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1. WO2016113362 - APPAREIL D'AFFICHAGE TÊTE HAUTE DOUBLE

Note: Texte fondé sur des processus automatiques de reconnaissance optique de caractères. Seule la version PDF a une valeur juridique

[ EN ]

DUAL HEAD-UP DISPLAY APPARATUS

TECHNICAL FIELD

The present disclosure relates to a head-up display apparatus and particularly, but not exclusively, to a dual view head-up display apparatus for a vehicle. Aspects of the invention relate to an apparatus and to a vehicle having a head-up display apparatus.

BACKGROUND

Current automotive head-up displays (HUDs) enable the driver to view vehicle operational information, such as vehicle speed and/or navigation directions. The head-up display apparatus typically comprises a mirror assembly to produce a virtual image on a combiner. The virtual image can only be viewed by a user when their eyes are located within a virtual three-dimensional space referred to as an eyebox (or head position box). The free form (imaging) mirror corrects image error from the combiner and is configured such that the eyebox is positioned to enable the driver to view the virtual image when in a normal driving position. Due to packaging requirements in a vehicle, the size of the imaging mirror is limited and the eyebox is not accessible to a passenger in the vehicle under normal operating conditions. Thus, the passenger is unable to view the virtual image produced by the head-up display apparatus.

It is against this background that the present invention has been conceived. At least in certain embodiments, the present invention seeks to overcome or ameliorate at least some of the shortcomings associated with known head-up display apparatus.

SUMMARY OF THE INVENTION

Aspects of the present invention relate to a head-up display apparatus, and to a vehicle having a head-up display apparatus. The head-up display apparatus is suitable for automotive applications, but is not limited in this respect.

According to an aspect of the present invention there is provided a head-up display apparatus comprising an image source configured to generate a composite image comprising a first image and a second image. The apparatus comprises an image splitter configured to separate the first image and the second image from the composite image; a first imaging assembly arranged to project the first image to a first eyebox to produce a first virtual image; a second imaging assembly arranged to project the second image to a second eyebox to produce a second virtual image; and wherein the first eyebox is located at a position different to the position of the second eyebox. In this way, the head-up display apparatus according to embodiments of the present invention can generate first and second virtual images utilising a single image source. The first and second virtual images can be viewed from respective first and second eyeboxes. The head-up display apparatus can be configured such that the first virtual image can be viewed by a first user and the second virtual image viewed by a second user. The first user can be a driver of the vehicle and the second user can be a passenger. The head-up display apparatus can be configured to be used in a vehicle, such as an automobile.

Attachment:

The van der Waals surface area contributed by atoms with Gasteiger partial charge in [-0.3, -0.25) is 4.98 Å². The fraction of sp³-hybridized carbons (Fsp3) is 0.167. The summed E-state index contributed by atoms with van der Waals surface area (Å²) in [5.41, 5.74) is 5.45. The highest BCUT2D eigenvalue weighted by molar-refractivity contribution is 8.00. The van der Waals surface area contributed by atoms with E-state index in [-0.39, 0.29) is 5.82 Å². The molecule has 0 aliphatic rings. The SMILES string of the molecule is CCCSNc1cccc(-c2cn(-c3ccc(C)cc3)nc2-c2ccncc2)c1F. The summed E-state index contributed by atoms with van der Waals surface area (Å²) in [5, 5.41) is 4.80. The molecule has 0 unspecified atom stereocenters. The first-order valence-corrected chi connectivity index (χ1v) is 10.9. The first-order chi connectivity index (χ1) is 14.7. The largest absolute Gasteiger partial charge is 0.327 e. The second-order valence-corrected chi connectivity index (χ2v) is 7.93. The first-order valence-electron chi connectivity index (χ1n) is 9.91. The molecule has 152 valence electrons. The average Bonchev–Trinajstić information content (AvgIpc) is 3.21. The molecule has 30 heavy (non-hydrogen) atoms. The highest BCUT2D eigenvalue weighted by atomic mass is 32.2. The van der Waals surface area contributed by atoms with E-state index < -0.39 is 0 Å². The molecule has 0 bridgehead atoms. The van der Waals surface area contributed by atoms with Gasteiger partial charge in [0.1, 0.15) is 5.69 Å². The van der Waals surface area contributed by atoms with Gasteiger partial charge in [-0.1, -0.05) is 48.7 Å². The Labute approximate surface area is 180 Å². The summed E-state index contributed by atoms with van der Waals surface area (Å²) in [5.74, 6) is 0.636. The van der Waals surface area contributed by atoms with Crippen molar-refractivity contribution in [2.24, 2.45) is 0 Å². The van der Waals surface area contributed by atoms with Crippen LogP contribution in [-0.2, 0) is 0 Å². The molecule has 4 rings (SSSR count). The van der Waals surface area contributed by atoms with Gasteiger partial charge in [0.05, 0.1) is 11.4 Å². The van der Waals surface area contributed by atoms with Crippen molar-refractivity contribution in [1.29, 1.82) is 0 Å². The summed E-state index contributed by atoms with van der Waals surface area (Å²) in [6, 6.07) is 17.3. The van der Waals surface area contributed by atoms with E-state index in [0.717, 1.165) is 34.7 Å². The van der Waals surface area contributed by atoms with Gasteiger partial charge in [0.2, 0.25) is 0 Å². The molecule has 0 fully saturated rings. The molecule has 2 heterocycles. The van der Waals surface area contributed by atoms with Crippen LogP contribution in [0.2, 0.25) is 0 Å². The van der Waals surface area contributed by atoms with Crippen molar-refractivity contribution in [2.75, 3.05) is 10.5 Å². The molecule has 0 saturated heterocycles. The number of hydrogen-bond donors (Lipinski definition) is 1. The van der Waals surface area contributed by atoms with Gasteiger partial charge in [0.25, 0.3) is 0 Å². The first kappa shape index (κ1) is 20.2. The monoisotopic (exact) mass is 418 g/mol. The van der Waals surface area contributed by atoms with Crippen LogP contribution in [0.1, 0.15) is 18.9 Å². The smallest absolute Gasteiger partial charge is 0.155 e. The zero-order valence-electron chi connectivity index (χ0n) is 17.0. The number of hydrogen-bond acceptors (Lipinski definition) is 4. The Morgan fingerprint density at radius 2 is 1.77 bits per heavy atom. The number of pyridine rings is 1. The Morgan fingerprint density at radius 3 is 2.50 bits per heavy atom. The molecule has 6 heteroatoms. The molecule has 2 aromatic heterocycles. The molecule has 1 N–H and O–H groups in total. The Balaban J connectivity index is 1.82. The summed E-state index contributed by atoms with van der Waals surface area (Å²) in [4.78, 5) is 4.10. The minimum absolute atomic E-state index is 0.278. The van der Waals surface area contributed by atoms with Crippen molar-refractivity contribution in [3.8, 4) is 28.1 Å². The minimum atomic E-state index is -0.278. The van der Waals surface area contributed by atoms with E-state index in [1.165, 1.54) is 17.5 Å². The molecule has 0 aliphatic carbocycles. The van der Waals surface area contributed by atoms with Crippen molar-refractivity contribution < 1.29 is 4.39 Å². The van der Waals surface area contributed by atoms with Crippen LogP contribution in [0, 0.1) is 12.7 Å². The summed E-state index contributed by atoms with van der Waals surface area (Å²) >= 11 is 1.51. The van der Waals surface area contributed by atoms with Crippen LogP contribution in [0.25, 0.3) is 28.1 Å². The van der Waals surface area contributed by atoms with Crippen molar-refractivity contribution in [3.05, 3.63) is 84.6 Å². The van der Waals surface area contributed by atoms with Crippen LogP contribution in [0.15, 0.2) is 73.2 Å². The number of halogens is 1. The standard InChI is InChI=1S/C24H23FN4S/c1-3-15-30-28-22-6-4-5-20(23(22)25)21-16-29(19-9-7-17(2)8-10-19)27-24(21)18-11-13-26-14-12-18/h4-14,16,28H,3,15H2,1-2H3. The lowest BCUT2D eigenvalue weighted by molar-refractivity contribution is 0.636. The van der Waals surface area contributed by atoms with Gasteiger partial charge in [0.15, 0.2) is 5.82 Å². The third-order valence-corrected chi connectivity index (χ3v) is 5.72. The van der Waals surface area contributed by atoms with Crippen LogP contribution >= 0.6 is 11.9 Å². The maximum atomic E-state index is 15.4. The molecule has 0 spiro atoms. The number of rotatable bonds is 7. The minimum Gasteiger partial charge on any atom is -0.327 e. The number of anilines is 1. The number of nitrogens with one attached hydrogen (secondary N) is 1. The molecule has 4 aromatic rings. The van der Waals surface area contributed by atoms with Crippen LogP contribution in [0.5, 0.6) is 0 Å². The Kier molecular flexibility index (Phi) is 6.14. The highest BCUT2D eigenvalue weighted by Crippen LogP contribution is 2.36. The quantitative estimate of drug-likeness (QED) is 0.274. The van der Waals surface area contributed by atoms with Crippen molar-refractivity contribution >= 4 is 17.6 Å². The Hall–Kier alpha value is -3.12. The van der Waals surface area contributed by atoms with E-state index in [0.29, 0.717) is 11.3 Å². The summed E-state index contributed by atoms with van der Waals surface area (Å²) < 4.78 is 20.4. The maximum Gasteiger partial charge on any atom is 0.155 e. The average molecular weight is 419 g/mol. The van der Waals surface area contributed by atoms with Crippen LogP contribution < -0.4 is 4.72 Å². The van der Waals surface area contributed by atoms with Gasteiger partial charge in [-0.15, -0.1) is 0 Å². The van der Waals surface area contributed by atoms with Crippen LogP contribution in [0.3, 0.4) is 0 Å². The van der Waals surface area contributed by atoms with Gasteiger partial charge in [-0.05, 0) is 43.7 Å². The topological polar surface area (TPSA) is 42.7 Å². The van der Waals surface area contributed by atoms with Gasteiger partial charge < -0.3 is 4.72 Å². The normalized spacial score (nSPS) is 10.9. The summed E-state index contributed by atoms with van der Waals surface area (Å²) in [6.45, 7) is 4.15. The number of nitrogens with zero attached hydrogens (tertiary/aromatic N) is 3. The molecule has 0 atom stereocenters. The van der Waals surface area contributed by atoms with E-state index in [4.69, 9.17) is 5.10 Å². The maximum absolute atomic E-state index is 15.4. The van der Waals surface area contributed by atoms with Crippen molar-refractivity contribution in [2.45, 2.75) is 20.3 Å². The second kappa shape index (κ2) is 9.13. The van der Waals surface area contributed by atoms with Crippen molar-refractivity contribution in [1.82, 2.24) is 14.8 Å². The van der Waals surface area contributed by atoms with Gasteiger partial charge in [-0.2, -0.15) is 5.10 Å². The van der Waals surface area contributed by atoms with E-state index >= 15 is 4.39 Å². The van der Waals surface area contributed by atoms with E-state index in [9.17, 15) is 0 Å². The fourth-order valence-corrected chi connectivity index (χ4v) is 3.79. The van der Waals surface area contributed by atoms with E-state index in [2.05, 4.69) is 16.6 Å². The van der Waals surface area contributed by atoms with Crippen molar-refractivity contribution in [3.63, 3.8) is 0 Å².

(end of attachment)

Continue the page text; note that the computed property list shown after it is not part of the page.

The image splitter may be configured to output the first image to the first imaging assembly, and the second image to the second imaging assembly, in order to separate the first and second images from the composite image.

The head-up display apparatus can be arranged to enable the first and second users simultaneously to view separate first and second images. The first and second images can contain different information or content. Thus, the head-up display apparatus described herein can provide a dual-view function. The head-up display apparatus can, for example, be coupled to an on-board infotainment system. The head-up display apparatus could provide a replacement to existing dual-view infotainment screens which require the users to look at the centre console. The head-up display apparatus can provide an improved viewing angle and distance over conventional infotainment display screens.

According to a further aspect of the present invention there is provided a head-up display apparatus comprising:

an image source configured to generate a first image and a second image;

a first imaging assembly arranged to project the first image generated by the image source to produce a first virtual image; and

a second imaging assembly arranged to project the second image generated by the image source to produce a second virtual image.

The image source may function as a dual image source configured to generate both said first and second images. The light from the first imaging assembly can be projected onto a first combiner to produce the first virtual image. The light from the second imaging assembly can be projected onto a second combiner to produce the second virtual image. Thus, the head-up display apparatus according to embodiments of the present invention can generate first and second virtual images utilising a single image source. The first and second virtual images can be viewed from respective first and second eyeboxes. The head-up display apparatus can be configured such that the first virtual image can be viewed by a first user and the second virtual image viewed by a second user. The first user can be a driver of the vehicle and the second user can be a passenger. The head-up display apparatus can be configured to be used in a vehicle, such as an automobile.